Fuel Warning Issued

Jet fuel isnt just any kind of kerosene


When visiting a parachute jump zone airport, an FAA Aviation Safety Inspector discovered the operator was using K1 kerosene to fuel its turbine-powered aircraft.

K1, sold for home heating use, does not meet the American Society for Testing and Materials standards for aviation turbine-engine fuel. It also does not meet FAA requirements specified in aircraft type certificates.

Using such unapproved fuel creates a situation in which the airplanes performance may not be predictable. Although the kerosene may work for a long time in routine operations, quality control is not nearly as stringent, increasing the possibility that the airplane will be filled with bad fuel.

ASTM D-3699-98 and ASTM D-1655 outline the standards used to manufacture K1 kerosene and Jet A, respectively.

Beech E33 Bonanza
Engine oil leak

Immediately after takeoff, an observer on the ground notified the pilot that the aircraft was trailing smoke. The pilot returned and landed safely.The engine had lost about 6 quarts of oil through a broken oil pressure indicator line. The pilot reported that there was no smoke in the cockpit and that the oil pressure indicator remained in the green range.The 1/8-inch copper line had flare fittings at each end. The line had failed around the circumference just behind the flare connection at the engine.Part total time – 4,450 hours.

Beech B300 King Air
Nose gear vibration

The pilot reported a severe vibration from the nose of the plane from takeoff until the landing gear was retracted.Technicians discovered that the tire balance patch in the nose gear had come loose inside the tire.Balance patches are used in many makes and model airplanes. They are glued inside the tire to balance the tire during rotation. However, severe vibration can result if the adhesive fails.Part total time – 55 hours.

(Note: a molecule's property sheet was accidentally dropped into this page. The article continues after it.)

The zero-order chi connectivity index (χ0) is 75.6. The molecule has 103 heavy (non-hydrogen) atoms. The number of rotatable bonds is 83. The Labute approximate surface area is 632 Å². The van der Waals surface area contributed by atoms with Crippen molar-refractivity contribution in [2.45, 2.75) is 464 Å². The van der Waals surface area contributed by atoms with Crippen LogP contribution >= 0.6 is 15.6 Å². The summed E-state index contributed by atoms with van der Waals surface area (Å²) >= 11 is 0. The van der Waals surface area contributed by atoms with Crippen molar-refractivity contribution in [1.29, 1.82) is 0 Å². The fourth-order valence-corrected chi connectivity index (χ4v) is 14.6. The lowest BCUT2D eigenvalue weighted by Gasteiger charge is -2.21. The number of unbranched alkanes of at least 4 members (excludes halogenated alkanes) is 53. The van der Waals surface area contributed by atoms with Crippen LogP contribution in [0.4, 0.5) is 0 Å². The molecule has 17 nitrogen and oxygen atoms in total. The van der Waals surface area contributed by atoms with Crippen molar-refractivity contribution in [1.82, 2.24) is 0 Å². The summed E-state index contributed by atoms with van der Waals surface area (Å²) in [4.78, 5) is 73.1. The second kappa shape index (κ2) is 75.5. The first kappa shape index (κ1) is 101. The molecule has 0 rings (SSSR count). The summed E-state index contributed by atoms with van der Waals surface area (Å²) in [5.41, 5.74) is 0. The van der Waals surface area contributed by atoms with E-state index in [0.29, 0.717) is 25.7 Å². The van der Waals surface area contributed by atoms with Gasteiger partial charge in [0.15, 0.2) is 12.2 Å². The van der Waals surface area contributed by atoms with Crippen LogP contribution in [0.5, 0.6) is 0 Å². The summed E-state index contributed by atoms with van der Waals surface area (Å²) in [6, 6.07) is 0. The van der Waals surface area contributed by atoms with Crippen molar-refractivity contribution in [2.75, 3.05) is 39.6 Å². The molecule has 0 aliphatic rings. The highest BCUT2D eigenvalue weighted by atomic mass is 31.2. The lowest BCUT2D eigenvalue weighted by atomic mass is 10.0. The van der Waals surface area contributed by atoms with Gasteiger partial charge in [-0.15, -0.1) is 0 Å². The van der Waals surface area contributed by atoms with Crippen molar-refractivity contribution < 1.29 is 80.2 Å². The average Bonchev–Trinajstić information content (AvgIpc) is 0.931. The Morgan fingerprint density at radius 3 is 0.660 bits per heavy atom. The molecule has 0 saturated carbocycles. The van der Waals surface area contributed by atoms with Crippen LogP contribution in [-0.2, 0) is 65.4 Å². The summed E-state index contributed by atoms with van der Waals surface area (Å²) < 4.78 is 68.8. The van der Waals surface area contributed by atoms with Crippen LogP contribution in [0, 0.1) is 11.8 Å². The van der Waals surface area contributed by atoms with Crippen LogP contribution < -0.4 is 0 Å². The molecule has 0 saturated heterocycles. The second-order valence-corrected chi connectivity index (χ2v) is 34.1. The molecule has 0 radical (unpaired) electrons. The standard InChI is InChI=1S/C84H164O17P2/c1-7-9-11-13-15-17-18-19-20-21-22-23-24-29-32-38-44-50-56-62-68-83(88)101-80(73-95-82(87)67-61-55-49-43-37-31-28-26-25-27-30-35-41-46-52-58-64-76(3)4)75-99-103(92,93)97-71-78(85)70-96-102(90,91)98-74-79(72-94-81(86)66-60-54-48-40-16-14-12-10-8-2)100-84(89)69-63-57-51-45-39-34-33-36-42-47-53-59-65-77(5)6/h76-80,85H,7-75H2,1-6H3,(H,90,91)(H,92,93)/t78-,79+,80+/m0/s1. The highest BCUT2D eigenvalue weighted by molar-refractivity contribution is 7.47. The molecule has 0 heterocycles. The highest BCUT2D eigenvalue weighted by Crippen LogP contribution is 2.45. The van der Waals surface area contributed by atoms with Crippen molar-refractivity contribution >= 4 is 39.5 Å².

Lake LA-4-250 Renegade
Wing attachment hole crack

During repair of the lower right forward spar cap, technicians discovered a crack at a wing attachment bolt hole.The crack appeared to have originated at a machined notch in the lower spar cap. The crack ran vertically from the lower edge of the spar cap upward to the wing attachment bolt hole.Part total time – 970 hours.

Navion A
Defective nose gear

During an annual inspection, technicians detected several serious defects in the nose landing gear.The nose gear fork was bent and cracked, paint bubbling was observed on the fork and, under four layers of paint, severe corrosion was found.The trunnion attachment points had worn bearings and the nose gear attachment bolts were worn.Part total time – 2,400 hours.

Piper PA28-180
Animal damage

During the annual inspection, technicians removed the left wing fuel tank to replace deteriorated hoses. Removal of the tank revealed a large mouse nest. The nest was inboard of the fuel cell and forward of the wing spar. Removal of the nest debris revealed a considerable amount of severe corrosion.

Piper PA34-220T Seneca
Landing gear valve failure

During an operational test of the landing gear during an annual inspection, technicians discovered that the gear motor ran intermittently.The emergency landing gear free-fall valve was leaking internally, allowing the hydraulic system to bleed pressure. The motor would detect low pressure and operate to raise pressure again.

Teledyne Continental GTSIO-520-L
Defective oil pump housing

Upon receiving a new engine oil pump housing from a distributor, technicians discovered several defects.The housing chamber depth was below minimums and the manufacturer failed to clean up a radius step after machining. The less-than-specified housing depth would have caused the gears to be higher in the chamber bore, which would have eliminated end clearance and, with the scavenge pump installed, the gears to bind.Part total time – 0 hours.

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